It is that time of the year again. Crisp September days. The beginning of autumn. School buses, backpacks overloaded with textbooks, and for many students, the start of a higher echelon of education. Moving in your campus dormitory will be an adventure of mixed emotions and tight spaces.
If you find yourself squeezing into your sleeping space between your roommate’s belongings and your own, it might be time to figure out how to declutter your dorm room. Here is a list of the common suspects devouring the living space. You might be surprised to find out what is cluttering your dorm room.
1. Campus freebies
One thing you will find yourself neck deep in by the second week of college is the sheer amount of trial-sized freebies and memorabilia that get shoved into your reluctant arms from day one. Aside from food samples and toiletries, you can immediately begin to get rid of the things you know for sure you will not be using.
There is going to be millions of flags, flyers, pamphlets and other products that will only serve to hug the corners of your living space. Unless the phone number of your crush is written on that health insurance brochure, you can get recycle it. Everything can usually be found online anyway.
2. Paper documents and files
Take a look around your dorm room for a moment. How many piles of papers do you have? How many of them are acting as pedestals for empty water bottles and other gadgets? Everything has gone electronic in some way, so why don’t you too?
Think about renting eBook versions of textbooks. Scan those handouts the teachers give you, notebooks and other copies then convert them into PDFs or upload them to a cloud server. You won’t forget them that way. And you can recycle all of those worksheets and notes to be a bit more eco-friendly.
3. Piles of clothing
Trust me, I know the feeling. Who really wants to unpack those luggage bags? Hanging up your shirts is just annoying. Doing laundry on your off time turns into a nuisance when there are reports to write up and parties to go to. Well, those heaps of dirty undies aren’t going to do anything but attract unsanitary conditions, bugs, and take up more space than needed.
First, do not pack so many clothes. You are going to be living in sweatpants and campus hoodies for the next two to four years. Have an interview outfit, something nice for dates, and some undergarments.
Other than that, you do not need your entire wardrobe. Secondly, you might as well use those soda and beer can tabs for something, so hook them over the clothes hangers in your closet to add another hanger. Do not forget the stack-ability and usefulness of storage bins.
4. Lack of storage space
Dormitories suck when it comes to providing places to tuck away your belongings. You are lucky to have an average sized closet let alone a full wardrobe. That is why space-saving plastic bins and files will be your savior. There is a variety of sizes, and some will even stack, have wheels, or other ways to simplify your life.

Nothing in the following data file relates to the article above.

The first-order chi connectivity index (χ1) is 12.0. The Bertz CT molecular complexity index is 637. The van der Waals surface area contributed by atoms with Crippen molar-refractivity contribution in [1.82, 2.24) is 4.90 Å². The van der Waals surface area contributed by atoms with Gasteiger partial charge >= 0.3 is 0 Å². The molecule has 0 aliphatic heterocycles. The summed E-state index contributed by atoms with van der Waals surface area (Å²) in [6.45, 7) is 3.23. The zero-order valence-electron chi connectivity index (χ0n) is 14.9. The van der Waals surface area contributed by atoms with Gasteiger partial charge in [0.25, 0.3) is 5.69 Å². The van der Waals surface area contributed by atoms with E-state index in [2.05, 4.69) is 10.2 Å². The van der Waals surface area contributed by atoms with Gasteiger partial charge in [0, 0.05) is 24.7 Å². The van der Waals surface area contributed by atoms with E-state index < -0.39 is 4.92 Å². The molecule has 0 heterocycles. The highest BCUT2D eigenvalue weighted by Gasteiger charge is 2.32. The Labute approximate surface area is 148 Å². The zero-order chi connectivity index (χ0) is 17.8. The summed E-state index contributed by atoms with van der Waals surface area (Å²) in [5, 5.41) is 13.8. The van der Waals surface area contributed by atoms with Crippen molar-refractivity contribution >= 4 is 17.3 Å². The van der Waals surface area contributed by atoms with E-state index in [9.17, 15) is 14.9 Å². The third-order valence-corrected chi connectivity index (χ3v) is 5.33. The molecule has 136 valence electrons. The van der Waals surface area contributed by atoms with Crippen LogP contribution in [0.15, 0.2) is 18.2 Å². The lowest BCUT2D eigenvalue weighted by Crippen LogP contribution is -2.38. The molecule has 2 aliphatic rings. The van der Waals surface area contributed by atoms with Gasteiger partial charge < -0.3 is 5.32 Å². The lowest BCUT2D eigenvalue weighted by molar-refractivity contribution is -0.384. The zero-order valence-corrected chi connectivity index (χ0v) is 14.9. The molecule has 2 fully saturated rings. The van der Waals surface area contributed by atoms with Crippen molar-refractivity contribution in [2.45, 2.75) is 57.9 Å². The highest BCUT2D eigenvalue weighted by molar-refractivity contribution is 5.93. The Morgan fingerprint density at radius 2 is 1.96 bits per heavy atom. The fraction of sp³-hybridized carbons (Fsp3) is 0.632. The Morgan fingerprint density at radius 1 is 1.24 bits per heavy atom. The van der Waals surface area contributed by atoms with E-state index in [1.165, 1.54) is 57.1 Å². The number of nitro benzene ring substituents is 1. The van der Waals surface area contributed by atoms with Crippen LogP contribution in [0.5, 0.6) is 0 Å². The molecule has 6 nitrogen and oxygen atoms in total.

5. A low mattress
In combination with a lack of storage space, a low mattress limits how much stuff you can put beneath the bed. That means a lot of space going unused. Instead of raising a dust bunny clan under there, consider getting some bed risers. There are even ones with electronic plugs that will make them all the more convenient. And once your bed is higher, you have to shove those aforementioned storage bins underneath.
6. Wires, wires everywhere
I remember my roommates and I having to drag Ethernet cables everywhere around the apartment. These would intertwine, tangle with other electronic appliance wires, and ultimately become trip wires that would send us stumbling across the dorm room in the middle of night. It was terrible.
Save yourself the spider-web of wires and frustration. A simple fix with using bread ties to keep the longer lines together. Use command strips along baseboards to run cords along the walls instead of keeping them on the ground. You can even use clips to thread cables through then connect them to the edge of desks and tables.
Don’t deny it. As soon as you got into your dormitory personal hygiene went home with mom and dad. There are dishes in the sink. The garbage can could be emptied. You have not mopped the floor in three weeks, and there is permanent spaghetti sauce on the linoleum.
That’s college for you. But all this mess is bound to make your dorm room way smaller than it should be. Cleaning up will not only save your room from becoming a petri dish, it will give you a breath of fresh air.
8. Organizational mayhem
Aside from the inundation of garbage, you and your roommates (if you have them), will no doubt have a need for organizing your things. Get over-the-door shoe organizers for more than just your shoes.
If you all have a lot of toiletries, over-the-door hangers and shoe organizers can help with separating personal items without having to leave usable vertical space empty. Share magazine organizers. Keep personal mail in named folders instead of throwing them on the coffee table. Incorporate storage containers for keeping one’s groceries out of others hands. Same goes for makeup.
Living in a dormitory can be rewarding if you learn to compromise and keep things organized. By decluttering, your dorm will start to feel less like borrowed space and more like home. Add your personal touches. As you begin to organize your space, you might even feel less anxious about this new chapter of your life. Good luck in college. Happy studying! Don’t party too hard.